Anyway, back to my story, the staircase leads to the bedrooms upstairs and see that hallway on the right hand side going back? Well that's where the kitchen is, followed by another bedroom - the one I had, and then a store room of some kind.

My Room
Above: Room No 5 - Hang Lekir
This was my room, there are six rooms (bedrooms) in total. As it was downstairs, it was a little cheaper than the ones upstairs and had what is described as a "partial river view." If I stood up, opened the shutters and looked over to the left, I could see a bit of the river. It didn't really bother me, the only downside was there are NO insect screens so if I opened the window, a swarm of mossies and insects came in! Bernard said I could smoke in the room provided I opened the window, which was nice of him. Personally, I don't smoke inside and would much have preferred to be able to go outside and smoke, but there wasn't anywhere at night time to do this.

Above: Bedroom furniture
As you can see, there is a small wardrobe and a chest of drawers. My Grandma had a chest of drawers like this and the timber as taken on that lovely old timbre that only very old wooden furniture can. I used the hanging rail to dry my clothes and towels. To the right of the drawers I can see some of my stuff - the bag at the back I bought in Siem Reap and the hat is a sunhat from home which I bought especially for this trip. I took that hat to Thailand and Laos last year but it has now disappeared. Wish I could find the thing, it's good for when you are travelling and sits on the head at the position. I hope I didn't throw it out when I was doing "spring cleaning" (YOU know - when you start to tidy up the big mess you've create because you've been lazy and you start to "declutter" and throw stuff out!)☺

To the left is a small coffee table with electric jug etc on it. All the rooms have an individual air conditioner, local telly and tea/coffee making facilities. Oh, plus a bathroom of course. It was a pretty room and exuded a sense of calm - you felt like you had stepped back in time to the 19th century. With the sprigged print bedspread, co-ordinating cushions and lamps, it really is a most delightful room.

Above: Side doors
In the evening after Anne and Bernard had gone home, there was a night watchman who came on duty and stayed until Bernard came back the next morning. These are the doors which you used to enter and exit after the front door had been locked. While I can't recall the night watchman's name, I remember him as being a nice old chap with a smile.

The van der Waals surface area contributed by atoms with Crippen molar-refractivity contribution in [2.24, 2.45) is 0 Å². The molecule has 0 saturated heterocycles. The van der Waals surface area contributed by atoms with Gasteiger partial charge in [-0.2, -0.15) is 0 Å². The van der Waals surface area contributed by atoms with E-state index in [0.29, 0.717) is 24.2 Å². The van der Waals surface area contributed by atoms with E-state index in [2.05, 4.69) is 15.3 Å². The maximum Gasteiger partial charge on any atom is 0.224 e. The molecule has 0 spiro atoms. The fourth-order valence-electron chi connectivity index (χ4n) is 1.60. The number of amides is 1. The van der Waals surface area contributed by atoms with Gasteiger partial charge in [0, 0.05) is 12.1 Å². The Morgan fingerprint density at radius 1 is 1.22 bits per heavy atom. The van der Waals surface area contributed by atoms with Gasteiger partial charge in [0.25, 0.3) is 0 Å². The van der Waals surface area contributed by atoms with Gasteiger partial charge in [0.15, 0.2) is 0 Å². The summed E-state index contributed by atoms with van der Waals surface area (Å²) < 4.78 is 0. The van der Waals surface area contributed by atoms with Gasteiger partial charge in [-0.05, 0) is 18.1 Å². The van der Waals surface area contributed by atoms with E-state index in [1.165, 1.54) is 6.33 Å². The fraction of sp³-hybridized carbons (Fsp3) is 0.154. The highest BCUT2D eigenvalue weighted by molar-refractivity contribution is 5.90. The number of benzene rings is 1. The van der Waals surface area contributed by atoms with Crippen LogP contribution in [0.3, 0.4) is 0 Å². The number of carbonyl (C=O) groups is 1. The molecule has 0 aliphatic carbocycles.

The double doors open onto the side street Jonker Lane which is adjacent to Heeren Street and faces the river.

Above: Front verandah
I would sit on this stool on the front verandah to have a smoke and perhaps a cuppa tea and watch the world go by. It was very relaxing under the verandah and I had a bit of privacy with there being a couple of largish pot plants in front. That's the ash tray I was using too. Well how about that eh? Strange how it all keeps coming back. I had a good time here.


108. Jonker Street

New Found Friends

When I was at St. Paul's I met an English lady called Joanne and she said she was travelling with two people whom she'd met. We arranged to meet in half an hour and she brought her friends, Isa who was 22 from Hong Kong and Andanna who was Spanish and 30. We all went to the night market in Jonker Street and that first night in Malacca was a night of magic, fun and friendship.

I remember we went to this bar in a street off Jonker Street (can't remember the name and my camera doesn't take good photos at night. Unless I can rest it on something like a table or carry a tripod - one of those ones that are 4 foot tall and weigh a ton - most of my night photos come out terribly blurry and very dark. Editing doesn't help - all it does is lighten it and have coloured dots/spots everywhere.)

The residential heart of Old Malacca

Is Jonker Street - once famous for its antique shops, now is filled with clothing shops, craft shops, eating places, antiques and quirky little spots. But its real charm is at night - the Jonker Street nightmarket is famous and anyone who visits Malacca, simply must come here. For at night, the street comes alive with the sound of music and a hubbub of contained excitement.

Stalls line the street - the street vendors selling their homemade goodies, Portuguese tarts - a little like the English egg custard tarts, only better. Joanne bought 6 of them and they were oh so scrumdiddlyumptious. I fell in love with them and just writing about them brings back the aroma and taste - I can almost taste them on my tongue. Mmm mmm.

Above: Jonker Walk
Jonker Street, or Jonker Walk - photo taken during daylight hours. Today, Jonker Street has been renamed Jalan Hang Jebat, but people still refer to it as Jonker Street. I should imagine there'd be an outcry if the government took down this (and other) famous signs.